Monday, March 9, 2015

The potency of Non-posed questions in Reading Comprehension Tests


          Reading activities in high school start to bring about boredom, and most learners don’t feel like reading because they feel aliens in the print paper environment. For the majority of students, reading a text, which they are forced to read, is complete torture. We, teachers, usually choose the text our students must read and must understand the way we want them to understand it deductively or inductively. Sometimes, the content we ask them to read isn’t motivating for them. It is out of their main field of interest. They suddenly become inactive and indifferent. So, instead of asking them to read such or such text and then answer the usual comprehension questions we are used to posing, it would be better to ask them to see if the content of a certain text is “good”, “poor”, “inspiring”, “boring”, “interesting”, “true to life” or “biased” and explain how they get to that conclusion. This way, the students will voluntarily try to read the text to learn how to pose the adequate necessary questions to reach that level of profound comprehension. They will certainly enjoy regaining their true individual abilities and start enjoying the habit of rediscovering themselves through reading.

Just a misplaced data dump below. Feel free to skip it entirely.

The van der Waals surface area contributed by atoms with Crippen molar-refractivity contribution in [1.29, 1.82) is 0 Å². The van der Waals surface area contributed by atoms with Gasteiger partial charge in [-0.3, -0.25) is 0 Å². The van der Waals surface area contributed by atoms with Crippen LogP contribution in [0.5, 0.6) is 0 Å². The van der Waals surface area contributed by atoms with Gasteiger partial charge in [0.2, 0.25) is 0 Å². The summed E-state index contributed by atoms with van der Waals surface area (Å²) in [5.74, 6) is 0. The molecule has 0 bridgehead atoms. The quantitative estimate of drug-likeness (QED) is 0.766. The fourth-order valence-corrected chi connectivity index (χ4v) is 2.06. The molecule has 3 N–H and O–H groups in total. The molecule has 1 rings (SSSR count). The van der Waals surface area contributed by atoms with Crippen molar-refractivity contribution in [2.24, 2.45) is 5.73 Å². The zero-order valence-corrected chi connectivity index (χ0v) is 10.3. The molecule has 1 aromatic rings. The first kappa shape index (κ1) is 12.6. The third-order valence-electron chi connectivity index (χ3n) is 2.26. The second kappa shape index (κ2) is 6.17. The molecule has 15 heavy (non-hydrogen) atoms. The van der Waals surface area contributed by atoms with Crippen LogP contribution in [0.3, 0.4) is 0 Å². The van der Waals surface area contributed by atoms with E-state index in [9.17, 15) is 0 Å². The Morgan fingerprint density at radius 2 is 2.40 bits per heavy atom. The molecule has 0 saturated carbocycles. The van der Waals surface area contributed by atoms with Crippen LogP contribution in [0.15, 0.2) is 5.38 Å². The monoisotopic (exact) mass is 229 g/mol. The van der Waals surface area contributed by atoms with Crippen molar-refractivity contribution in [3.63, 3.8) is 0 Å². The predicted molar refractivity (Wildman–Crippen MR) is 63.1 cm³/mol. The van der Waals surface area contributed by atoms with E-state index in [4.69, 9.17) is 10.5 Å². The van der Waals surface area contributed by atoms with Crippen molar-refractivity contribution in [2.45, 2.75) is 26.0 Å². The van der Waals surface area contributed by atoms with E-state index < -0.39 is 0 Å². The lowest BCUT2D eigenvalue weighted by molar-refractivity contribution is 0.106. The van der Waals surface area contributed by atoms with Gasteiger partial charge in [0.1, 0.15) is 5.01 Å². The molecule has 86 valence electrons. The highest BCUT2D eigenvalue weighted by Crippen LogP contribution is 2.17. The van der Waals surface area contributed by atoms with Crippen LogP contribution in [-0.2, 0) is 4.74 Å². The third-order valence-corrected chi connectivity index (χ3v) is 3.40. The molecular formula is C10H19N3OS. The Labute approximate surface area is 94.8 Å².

To master the skill of reading critically, the students should learn how to question texts through the non-posed questions generated by their interaction with the content and their own critical approaches to unveil the secrets of the hidden meaning and bias of any text. The non-posed critical questions they should provide themselves will reveal unspoken details which lead to conceivable interpretation and eventually real understanding of the message in any given text. Consequently, they will learn to never rush to conclusions inconveniently, and their evaluation of the text will logically be reliable and invulnerable.

No comments:

Post a Comment